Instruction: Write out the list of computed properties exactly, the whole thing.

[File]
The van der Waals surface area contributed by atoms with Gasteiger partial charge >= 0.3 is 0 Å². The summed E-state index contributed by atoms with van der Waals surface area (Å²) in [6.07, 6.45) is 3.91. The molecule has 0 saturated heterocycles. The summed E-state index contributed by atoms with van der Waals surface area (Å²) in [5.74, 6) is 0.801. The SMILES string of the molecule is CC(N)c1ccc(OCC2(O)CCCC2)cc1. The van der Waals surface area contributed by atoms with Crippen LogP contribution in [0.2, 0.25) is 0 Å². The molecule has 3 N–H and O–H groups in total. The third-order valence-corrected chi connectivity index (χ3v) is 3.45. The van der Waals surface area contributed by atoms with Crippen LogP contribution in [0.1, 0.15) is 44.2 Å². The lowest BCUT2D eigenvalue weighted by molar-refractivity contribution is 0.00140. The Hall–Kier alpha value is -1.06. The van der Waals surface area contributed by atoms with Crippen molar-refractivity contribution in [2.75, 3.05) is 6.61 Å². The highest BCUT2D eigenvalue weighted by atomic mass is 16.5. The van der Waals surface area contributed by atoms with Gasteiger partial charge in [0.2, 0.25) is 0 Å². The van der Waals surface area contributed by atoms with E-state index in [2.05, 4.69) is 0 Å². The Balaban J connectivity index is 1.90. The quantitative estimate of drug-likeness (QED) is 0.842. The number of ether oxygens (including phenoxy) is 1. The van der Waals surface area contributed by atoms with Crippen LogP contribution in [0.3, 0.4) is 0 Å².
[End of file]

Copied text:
The van der Waals surface area contributed by atoms with Gasteiger partial charge >= 0.3 is 0 Å². The summed E-state index contributed by atoms with van der Waals surface area (Å²) in [6.07, 6.45) is 3.91. The molecule has 0 saturated heterocycles. The summed E-state index contributed by atoms with van der Waals surface area (Å²) in [5.74, 6) is 0.801. The SMILES string of the molecule is CC(N)c1ccc(OCC2(O)CCCC2)cc1. The van der Waals surface area contributed by atoms with Crippen LogP contribution in [0.2, 0.25) is 0 Å². The molecule has 3 N–H and O–H groups in total. The third-order valence-corrected chi connectivity index (χ3v) is 3.45. The van der Waals surface area contributed by atoms with Crippen LogP contribution in [0.1, 0.15) is 44.2 Å². The lowest BCUT2D eigenvalue weighted by molar-refractivity contribution is 0.00140. The Hall–Kier alpha value is -1.06. The van der Waals surface area contributed by atoms with Crippen molar-refractivity contribution in [2.75, 3.05) is 6.61 Å². The highest BCUT2D eigenvalue weighted by atomic mass is 16.5. The van der Waals surface area contributed by atoms with Gasteiger partial charge in [0.2, 0.25) is 0 Å². The van der Waals surface area contributed by atoms with E-state index in [2.05, 4.69) is 0 Å². The Balaban J connectivity index is 1.90. The quantitative estimate of drug-likeness (QED) is 0.842. The number of ether oxygens (including phenoxy) is 1. The van der Waals surface area contributed by atoms with Crippen LogP contribution in [0.3, 0.4) is 0 Å².